10 October 1862: “She is a little fat creature, & only weighs six pounds. her eyes are very dark blue, I think they will be like yours.”

Item description: Letter, 10 October 1862, from Cassie Selden Kirby-Smith to her husband Gen. Edmund Kirby-Smith describing the birth of their daughter, Caroline.

At the time of the letter, Kirby-Smith was commanding the Army of East Tennessee in the invasion of Kentucky. The birth of the couple’s daughter occurred the same week that Confederate forces fought in the decisive Battle of Perryville (8 October 1862) as well as Kirby-Smith’s 9 October 1862 promotion to the newly created grade lieutenant general, making him a corps commander of the Army of Tennessee.

More about Edmund Kirby Smith:
Edmund Kirby-Smith (1824-1893) was a United States Army officer, Confederate Army general, president of the University of Nashville, and professor of mathematics at the University of the South. Kirby-Smith is also considered the last Confederate general to surrender at the close of the American Civil War.

[Item transcription available below images.]

Item citation: From the Edmund Kirby-Smith Papers, #404Southern Historical Collection, The Wilson Library, University of North Carolina at Chapel Hill.

Item transcription:

Lynchburg Oct. 10th 1862

My dear Husband,

As I am unable to give an account of myself, I have employed Nina to be my amanuensis. The day after the baby was born, Mr. Booker wrote to you & sent the letter to Genl. Saml. Jones. All day Saturday I felt badly, as night grew on, I grew worse. I thought I had better make known my situation, until then I kept it to myself, a silent sufferer. I could not muster up courage to send for a Dr. so the boy went off post haste for Mrs. Burton[?] the ladies friend in such cases with the information that if I grew worse Dr. Owens should be sent for, & chloroform administered, which however was not done, though I suffered great pain all night Saturday & all day Sunday I walked the floor (when I could) in extreme agony & not until twelve oclock at night was the baby born – & after such a length [?] Mrs. B said I had a good time. if mine was good what can the worst be? At first, I regretted the baby was not a boy – as you were so anxious that it should be so, but she is a dear little girl & I feel thankful it is all over. She is a little fat creature, & only weighs six pounds. her eyes are very dark blue, I think they will be like yours. her mouth is beautiful, forehead fine. but I cant say much about her nose. Every body says it is a pity she is not a little General. I have one consolation she is very good. sleeps well & gives no one any trouble. our Mary is with me & is very faithful & kind, nurses me well. Josephine was with me, during all my troubles. I am doing very well, am very prudent, dieting myself to try & get rid of dyspepsia. I wish so much that you were with me, & trust that you can be relieved from duty sometime this fall. What shall I name the baby? Can you not think of any pretty fancy name. Spanish names are pretty – something uncommon, as I consider her an uncommon baby. You must come on as soon as you can to have her christened. I am glad & proud of your success in Ky. Nina wrote to Cousin Kate for me. I lie in bed, look at your picture & the baby, & think of you all the time. Write to Dr. [B?] & tell him you have a little sweetheart you will train for him. I will give you continued assurances of mine & the babys good health. I rec’d the letter sent by Genl. Marshall’s cousin. I have written every week since you have been in Ky., sending your letters to Knoxville. I rec’d the box sent from Barboursville, which was very acceptable. I thank you very much for it. Write me when ever you can to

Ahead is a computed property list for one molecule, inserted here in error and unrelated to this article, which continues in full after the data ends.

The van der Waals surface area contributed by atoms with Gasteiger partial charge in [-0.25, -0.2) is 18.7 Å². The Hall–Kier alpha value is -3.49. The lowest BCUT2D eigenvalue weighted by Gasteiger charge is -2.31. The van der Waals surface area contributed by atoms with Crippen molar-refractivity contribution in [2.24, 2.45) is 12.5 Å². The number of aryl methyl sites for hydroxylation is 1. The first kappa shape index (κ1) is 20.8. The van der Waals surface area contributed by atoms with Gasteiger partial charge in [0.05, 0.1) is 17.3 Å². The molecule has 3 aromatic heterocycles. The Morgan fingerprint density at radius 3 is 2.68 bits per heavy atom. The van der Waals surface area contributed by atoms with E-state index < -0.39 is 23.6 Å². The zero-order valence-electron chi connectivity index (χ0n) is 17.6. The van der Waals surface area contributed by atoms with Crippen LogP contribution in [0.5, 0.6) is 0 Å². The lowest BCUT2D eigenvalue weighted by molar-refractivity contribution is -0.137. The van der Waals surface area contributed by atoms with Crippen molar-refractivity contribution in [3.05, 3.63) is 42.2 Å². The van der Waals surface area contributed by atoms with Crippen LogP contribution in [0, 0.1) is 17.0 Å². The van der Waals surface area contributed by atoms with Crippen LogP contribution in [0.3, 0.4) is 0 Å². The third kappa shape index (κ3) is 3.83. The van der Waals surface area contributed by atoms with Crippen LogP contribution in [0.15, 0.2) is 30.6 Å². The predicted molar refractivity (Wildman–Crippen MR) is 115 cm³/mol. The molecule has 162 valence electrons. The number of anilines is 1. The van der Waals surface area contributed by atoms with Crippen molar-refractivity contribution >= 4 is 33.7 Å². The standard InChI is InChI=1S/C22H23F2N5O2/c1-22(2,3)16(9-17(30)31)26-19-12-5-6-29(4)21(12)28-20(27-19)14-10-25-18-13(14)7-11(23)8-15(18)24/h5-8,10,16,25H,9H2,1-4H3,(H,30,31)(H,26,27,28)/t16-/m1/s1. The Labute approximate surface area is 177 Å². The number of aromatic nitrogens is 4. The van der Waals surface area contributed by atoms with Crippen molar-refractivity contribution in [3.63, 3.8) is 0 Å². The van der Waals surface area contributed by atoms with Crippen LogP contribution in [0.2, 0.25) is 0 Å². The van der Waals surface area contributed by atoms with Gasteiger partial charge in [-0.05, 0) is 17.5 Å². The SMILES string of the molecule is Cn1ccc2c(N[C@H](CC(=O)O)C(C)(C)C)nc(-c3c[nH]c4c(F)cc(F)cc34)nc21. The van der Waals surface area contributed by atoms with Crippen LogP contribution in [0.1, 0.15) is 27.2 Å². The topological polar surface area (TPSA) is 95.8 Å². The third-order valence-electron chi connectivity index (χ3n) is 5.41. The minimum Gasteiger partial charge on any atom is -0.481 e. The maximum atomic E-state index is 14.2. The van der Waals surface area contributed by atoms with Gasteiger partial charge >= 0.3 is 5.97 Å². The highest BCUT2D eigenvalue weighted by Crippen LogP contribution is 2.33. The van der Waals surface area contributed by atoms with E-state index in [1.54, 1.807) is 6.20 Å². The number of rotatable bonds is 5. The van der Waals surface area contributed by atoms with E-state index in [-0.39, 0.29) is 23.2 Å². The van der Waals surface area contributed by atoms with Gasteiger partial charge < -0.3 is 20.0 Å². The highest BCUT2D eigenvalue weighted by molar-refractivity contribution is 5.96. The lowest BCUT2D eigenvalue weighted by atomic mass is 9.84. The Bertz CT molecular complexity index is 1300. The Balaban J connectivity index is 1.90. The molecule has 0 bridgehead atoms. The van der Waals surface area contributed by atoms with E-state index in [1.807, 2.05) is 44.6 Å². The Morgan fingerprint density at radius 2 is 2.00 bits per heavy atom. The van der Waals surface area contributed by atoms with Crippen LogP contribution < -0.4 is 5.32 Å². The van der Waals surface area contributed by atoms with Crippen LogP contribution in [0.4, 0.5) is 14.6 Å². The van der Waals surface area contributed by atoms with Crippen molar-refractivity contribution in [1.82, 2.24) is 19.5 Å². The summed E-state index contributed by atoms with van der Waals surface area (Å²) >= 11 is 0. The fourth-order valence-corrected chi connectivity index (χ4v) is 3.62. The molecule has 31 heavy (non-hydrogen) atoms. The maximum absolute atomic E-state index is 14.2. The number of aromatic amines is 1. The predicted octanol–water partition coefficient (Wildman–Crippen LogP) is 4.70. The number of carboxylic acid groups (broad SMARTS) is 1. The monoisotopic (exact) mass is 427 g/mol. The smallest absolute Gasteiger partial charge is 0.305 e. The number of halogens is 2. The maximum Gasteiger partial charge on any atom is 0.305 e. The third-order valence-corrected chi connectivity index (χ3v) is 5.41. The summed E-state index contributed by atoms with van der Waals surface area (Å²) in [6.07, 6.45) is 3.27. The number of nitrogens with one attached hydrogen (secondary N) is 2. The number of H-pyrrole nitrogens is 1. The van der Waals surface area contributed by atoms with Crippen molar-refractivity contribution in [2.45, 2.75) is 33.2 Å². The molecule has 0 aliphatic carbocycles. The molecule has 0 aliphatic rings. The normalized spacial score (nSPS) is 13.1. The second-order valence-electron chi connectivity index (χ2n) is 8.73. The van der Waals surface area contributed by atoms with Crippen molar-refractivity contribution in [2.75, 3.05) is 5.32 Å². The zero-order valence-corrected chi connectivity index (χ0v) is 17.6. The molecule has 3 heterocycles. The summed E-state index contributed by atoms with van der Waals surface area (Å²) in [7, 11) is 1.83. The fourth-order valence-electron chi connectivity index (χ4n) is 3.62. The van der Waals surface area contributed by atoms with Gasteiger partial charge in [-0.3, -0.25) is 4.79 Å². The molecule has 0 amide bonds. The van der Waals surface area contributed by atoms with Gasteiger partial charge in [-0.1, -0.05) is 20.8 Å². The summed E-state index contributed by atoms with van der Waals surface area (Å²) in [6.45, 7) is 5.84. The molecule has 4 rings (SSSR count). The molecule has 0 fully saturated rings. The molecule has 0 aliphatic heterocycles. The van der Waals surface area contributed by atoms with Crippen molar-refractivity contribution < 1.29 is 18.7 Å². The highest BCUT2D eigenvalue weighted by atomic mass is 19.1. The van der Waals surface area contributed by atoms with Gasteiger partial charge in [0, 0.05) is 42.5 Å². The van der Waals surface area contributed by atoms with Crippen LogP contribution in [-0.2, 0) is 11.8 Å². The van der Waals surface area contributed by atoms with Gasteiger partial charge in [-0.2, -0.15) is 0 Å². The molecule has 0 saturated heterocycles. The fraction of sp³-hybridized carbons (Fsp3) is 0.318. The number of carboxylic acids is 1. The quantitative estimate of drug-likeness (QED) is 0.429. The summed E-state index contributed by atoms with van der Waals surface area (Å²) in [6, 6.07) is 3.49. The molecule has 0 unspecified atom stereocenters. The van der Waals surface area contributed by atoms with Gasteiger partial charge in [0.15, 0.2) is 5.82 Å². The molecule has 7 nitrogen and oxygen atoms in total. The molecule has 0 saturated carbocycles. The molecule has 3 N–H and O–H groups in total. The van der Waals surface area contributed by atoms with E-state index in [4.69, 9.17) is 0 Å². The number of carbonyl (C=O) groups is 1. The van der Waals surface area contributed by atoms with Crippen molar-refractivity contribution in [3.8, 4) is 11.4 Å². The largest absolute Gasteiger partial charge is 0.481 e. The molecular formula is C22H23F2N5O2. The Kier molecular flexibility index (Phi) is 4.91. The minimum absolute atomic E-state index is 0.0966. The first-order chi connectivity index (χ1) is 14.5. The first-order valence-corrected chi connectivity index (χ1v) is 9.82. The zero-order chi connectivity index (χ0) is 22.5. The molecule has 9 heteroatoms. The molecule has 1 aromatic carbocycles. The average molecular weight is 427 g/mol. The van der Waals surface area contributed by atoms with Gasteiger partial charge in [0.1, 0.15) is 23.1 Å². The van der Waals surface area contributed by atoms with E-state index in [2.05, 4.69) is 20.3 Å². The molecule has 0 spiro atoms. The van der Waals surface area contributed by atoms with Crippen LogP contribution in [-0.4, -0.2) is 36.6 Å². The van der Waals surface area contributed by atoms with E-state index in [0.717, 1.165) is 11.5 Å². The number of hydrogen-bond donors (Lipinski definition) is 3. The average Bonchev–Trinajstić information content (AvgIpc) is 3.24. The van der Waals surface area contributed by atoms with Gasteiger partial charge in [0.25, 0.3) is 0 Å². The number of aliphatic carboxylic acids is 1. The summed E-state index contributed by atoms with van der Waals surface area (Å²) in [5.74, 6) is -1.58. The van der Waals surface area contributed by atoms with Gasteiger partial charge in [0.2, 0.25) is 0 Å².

Your devoted wife

Give my love to cousin [Wynne?], Dr. Cunningham & [M?] & [W?]. Tell [M?] that Jimmie Mitchell has at last married Giles Pleasants. & Nannie Davis & Dr. Christian & that [Strotter?] & Lizzie [Sonlin?] are to be married soon. All are well at home except Howard.

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